A third overestimate value of state pension
The consumer champion says a lack of clear and easily accessible information is contributing to worrying gaps in the nation’s pensions knowledge.
Which? quizzed thousands of members of the public on their knowledge of key pension rules and found that savers struggled to identify what they’re entitled to from the government.
Fewer than three in 10 (29%) people knew or guessed that the average amount people get from the state pension is about £150 a week or £7,800 a year. A quarter (25%) of savers wrongly thought that the figure was £175 a week or £9,100 a year. While this is the full level of the new state pension, not everyone will get this.
Those covered under the old state pension receive £148 a week, on average, while people receiving the new pension get a weekly average of £158.
One in 10 (10%) people wrongly thought that the state pension is worth £200 a week or £10,400 a year on average. This means people may be overestimating the amount they will get from state pension by as much as £49,400 over the average length of retirement (66 to 85).
When Which? asked what the current state pension age is, just three in 10 (29%) correctly identified it as 66. A third (35%) of respondents thought the state pension was 67, but this increase won’t happen until between 2026 and 2028.
In comparison, savers scored relatively higher correct scores when asked about ‘pension freedom’ rules, which came into effect in 2015. About four in 10 (43%) people knew that you now have the option to cash in an entire defined contribution pension, arrange an annuity or use pension drawdown to keep your money invested and withdraw lump sums – or use a combination of these options.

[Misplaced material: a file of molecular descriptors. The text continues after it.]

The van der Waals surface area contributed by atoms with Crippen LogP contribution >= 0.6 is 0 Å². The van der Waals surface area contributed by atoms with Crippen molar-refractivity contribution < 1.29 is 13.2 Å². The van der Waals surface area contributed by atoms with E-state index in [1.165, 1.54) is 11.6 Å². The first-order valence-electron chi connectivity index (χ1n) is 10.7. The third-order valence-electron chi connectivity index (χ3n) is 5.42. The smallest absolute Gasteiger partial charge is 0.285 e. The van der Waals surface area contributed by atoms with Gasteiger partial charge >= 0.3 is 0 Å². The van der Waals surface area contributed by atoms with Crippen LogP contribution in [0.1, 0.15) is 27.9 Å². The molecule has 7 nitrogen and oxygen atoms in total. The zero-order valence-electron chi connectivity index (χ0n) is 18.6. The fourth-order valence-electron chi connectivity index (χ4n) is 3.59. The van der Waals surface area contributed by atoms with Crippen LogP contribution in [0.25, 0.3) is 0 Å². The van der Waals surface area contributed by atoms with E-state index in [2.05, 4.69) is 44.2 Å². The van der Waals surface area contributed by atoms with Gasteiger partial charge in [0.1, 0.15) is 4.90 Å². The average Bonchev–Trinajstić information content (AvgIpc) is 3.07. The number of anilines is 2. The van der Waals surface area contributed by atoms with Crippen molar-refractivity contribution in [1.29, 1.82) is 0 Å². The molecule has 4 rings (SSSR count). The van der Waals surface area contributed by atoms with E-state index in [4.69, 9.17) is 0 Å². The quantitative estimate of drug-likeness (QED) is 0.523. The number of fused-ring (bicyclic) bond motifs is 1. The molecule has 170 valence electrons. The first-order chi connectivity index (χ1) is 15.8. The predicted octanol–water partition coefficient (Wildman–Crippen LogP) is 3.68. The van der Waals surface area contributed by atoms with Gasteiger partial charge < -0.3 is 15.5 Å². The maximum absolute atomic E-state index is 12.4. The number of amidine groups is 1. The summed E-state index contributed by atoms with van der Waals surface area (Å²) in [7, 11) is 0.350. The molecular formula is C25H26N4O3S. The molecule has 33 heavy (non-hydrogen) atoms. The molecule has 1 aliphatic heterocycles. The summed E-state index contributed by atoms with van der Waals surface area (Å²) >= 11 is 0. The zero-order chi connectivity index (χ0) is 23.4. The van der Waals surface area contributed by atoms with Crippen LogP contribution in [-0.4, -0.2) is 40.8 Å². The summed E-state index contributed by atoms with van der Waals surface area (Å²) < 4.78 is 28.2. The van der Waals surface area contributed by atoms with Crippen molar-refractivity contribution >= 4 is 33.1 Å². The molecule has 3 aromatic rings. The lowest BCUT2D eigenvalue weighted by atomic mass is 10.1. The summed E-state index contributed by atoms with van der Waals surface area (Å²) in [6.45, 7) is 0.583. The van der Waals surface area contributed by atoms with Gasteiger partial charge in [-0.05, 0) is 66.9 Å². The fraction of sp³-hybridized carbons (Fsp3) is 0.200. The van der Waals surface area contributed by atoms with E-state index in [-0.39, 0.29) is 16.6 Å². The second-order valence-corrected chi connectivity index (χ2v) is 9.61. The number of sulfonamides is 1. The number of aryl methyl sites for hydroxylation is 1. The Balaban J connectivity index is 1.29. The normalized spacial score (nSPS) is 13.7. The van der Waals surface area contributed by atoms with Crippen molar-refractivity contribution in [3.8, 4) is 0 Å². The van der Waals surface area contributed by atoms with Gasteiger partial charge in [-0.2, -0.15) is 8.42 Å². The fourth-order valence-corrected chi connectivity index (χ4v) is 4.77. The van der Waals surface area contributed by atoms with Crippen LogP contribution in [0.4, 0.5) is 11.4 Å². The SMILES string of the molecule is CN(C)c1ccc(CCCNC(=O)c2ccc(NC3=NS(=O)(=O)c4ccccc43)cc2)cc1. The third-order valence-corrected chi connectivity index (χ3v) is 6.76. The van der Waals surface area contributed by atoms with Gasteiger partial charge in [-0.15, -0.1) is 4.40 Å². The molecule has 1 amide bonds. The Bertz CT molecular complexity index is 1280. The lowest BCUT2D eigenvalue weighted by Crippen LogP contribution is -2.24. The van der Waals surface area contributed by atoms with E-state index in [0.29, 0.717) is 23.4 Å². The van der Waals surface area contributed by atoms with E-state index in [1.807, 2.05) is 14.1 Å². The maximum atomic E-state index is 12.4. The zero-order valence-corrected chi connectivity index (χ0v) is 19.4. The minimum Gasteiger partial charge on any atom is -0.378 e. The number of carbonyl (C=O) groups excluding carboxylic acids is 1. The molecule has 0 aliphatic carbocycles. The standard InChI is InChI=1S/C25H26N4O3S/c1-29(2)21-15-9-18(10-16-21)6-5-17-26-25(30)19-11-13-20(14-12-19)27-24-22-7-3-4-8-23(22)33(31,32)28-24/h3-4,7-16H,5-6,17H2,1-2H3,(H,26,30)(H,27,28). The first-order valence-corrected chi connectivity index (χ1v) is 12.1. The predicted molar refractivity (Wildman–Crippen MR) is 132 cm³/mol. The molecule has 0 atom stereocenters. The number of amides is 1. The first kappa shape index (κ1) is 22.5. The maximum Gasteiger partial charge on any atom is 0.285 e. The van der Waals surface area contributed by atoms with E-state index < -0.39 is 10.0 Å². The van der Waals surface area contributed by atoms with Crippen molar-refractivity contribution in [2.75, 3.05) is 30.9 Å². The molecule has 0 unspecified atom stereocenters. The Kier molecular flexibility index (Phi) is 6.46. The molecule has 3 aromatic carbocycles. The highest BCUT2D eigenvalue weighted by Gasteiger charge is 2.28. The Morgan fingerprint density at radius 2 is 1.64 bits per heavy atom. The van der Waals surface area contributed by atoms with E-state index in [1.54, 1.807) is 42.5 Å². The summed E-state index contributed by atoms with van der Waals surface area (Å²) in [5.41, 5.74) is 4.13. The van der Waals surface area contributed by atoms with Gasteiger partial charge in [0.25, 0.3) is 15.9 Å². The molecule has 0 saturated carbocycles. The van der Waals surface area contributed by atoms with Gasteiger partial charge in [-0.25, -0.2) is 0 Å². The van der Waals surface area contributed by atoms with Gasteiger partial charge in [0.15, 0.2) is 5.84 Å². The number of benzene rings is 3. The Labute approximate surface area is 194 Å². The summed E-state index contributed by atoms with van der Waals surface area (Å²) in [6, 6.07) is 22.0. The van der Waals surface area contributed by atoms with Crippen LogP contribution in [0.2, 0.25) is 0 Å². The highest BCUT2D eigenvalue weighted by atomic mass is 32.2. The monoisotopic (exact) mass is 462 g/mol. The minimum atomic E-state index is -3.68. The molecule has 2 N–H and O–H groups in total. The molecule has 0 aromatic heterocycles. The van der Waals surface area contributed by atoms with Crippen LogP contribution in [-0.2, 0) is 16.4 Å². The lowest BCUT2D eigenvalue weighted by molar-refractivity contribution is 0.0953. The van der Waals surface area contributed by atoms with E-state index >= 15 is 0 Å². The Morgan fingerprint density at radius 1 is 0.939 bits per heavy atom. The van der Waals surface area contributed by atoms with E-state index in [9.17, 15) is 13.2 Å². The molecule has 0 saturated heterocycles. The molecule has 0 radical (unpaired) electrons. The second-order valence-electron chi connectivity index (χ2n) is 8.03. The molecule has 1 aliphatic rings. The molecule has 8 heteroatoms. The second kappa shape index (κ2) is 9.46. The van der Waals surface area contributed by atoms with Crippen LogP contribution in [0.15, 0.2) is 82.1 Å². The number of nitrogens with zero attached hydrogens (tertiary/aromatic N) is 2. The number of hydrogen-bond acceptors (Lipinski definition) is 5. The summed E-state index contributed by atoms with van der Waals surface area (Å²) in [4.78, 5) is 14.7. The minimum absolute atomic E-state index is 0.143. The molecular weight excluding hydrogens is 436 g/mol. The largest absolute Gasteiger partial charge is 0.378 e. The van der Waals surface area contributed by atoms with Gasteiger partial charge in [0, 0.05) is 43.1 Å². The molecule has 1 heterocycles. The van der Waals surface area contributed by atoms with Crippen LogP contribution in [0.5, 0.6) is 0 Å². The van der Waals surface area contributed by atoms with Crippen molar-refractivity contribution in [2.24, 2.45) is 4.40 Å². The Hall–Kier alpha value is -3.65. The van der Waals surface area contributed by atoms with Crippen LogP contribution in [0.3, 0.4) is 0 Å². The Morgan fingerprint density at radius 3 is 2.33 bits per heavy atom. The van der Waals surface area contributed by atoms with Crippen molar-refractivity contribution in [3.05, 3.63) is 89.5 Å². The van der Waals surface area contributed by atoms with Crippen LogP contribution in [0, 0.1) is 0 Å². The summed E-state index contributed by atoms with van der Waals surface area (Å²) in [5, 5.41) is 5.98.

Nearly four in 10 (38%) correctly identified 55 as the age at which you can first access your defined contribution pensions. Meanwhile, one in 10 (10%) people wrongly thought you could access this benefit at 50.
Which? has long called for the introduction of a pensions dashboard to ensure that savers can easily see all their pensions in one place, a change that could help huge numbers of people to understand the state of their pension savings better throughout their life.
Last year, the roll-out of dashboards was pushed back to 2023 – four years after the initial deadline for the scheme.
Jenny Ross, Which? Money editor, said: “Our research shows that there is still a lot of confusion around key pension rules, so more needs to be done to improve public understanding and engagement to put people in a stronger position to plan for retirement.
“It’s been five years since the government first committed to introducing the pensions dashboard, so it’s crucial there is no further delay in its delivery as some consumers have struggled for too long with a complex, fragmented pensions system.
“Dashboards have the potential to bring huge benefits for people in bringing together all their pensions in one place – including the state pension – which should help millions of people to keep track of their savings and understand them better.”